Santiago is just another big city where you can easily take a wine tour.
There are plenty to choose from. But please note: a wine tour is not fun the day after you’ve had a couple of those terremotos…
Santiago is just another big city where you can climb to the top of two hills.
There’s Santa Lucía Hill…
…and San Cristóbal Hill.
Santiago is just another big city where people stop you on the street and ask you to take their photo.
I could be all Humans of Santiago. Except my Spanish isn’t good enough to ask people what their saddest moment is.
Santiago is just another big city where you can go salsa dancing.
And salsa dancing is the best.
Santiago is just another big city where they block of the streets on Sunday mornings.
So cyclists can take over.
Santiago is just another big city with a rich, interesting, sometimes horrifying recent history.
On September 11, 1973, a coup d’état in Santiago left president Salvador Allende Gossens dead (of apparent, and contested, suicide), leading way for Army General Augusto Pinochet to take over. His dictatorship lasted for many years until a plebiscite in 1988, in which citizens could vote “yes” to allowing him another term or “no” for him to be rejected. The “no” vote won with 56% of the vote, and Chile was free to find a new president.
I’d heard the story many times over my days in Santiago. But it wasn’t until I was sitting in the Museo de la Memoria y los Derechos Humanos, Santiago’s Human Rights Museum, watching a video of their 1988 national election that it hit me how recent this all was. The political commercials that played on repeat were very much 80s, very much on television, and very much in color. Something about that triggered something in me. Like you’re so used to reading things in text books, seeing all these old photos in black and white. But seeing those commercials made it all seem so recent, just like seeing videos of victims of the dictatorship’s detention centers speak out made it all too real.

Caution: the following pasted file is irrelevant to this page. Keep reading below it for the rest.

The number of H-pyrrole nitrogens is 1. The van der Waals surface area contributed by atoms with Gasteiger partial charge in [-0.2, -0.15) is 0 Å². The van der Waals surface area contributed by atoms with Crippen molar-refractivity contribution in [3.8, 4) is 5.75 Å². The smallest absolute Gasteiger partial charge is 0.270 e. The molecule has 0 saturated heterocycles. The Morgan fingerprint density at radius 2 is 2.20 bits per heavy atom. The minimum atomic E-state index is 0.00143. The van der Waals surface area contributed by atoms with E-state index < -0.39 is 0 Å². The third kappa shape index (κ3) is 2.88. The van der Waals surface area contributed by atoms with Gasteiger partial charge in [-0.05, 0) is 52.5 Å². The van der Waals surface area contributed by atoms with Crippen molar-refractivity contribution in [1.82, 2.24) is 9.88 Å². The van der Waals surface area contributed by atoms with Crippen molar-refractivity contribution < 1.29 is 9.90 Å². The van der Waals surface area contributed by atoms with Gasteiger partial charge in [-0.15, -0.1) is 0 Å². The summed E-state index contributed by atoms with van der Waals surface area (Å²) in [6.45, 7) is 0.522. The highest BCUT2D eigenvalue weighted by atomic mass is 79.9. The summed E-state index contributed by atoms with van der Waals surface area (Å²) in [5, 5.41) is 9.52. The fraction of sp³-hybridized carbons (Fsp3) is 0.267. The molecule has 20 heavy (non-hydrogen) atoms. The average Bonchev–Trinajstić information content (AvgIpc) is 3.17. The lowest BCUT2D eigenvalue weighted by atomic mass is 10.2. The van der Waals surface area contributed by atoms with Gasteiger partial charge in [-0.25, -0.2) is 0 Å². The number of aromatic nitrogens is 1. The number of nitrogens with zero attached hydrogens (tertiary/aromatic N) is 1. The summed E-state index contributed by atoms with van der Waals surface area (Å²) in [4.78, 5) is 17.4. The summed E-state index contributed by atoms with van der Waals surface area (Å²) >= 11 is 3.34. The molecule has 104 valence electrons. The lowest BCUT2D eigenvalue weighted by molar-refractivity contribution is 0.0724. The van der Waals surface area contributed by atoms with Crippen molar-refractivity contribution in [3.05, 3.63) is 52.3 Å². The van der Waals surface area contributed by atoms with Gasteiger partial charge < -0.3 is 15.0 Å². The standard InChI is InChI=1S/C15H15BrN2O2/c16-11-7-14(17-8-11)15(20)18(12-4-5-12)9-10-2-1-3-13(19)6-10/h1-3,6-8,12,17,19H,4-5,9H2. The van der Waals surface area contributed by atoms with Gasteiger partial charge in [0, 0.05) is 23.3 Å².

If I had arrived in Santiago first I would have probably stuck to my original plan to stay somewhere for three months. Unfortunately, I arrived there last, just ten days before my flight out of South America. It was a place so many people skipped and so many people didn’t like. It was, maybe, just another big city. But it was a city I could see myself in.
I cried walking through a park my last night. Because there are so many places I see myself living. I want to live in Santiago. I want to live in New York. I want to study salsa in Cali. Flamenco in Spain. Tango in Argentina. I want to go back to Chiang Mai. I want to go to Africa, Australia, Japan. I cried because I want to fall in love. I want to get married. But I fear I will never find a man who wants the same things in life that I want. Because I want too many things. Because I want everything. Because I don’t know what I want. I cried because my life is about to take a drastic turn. And while I’m still not sure if it’s what I want. I know it’s what I need. And so, as I left South America I just had to keep reminding myself of my mantra:
I can have it all. Just not all at once. Just not all right now.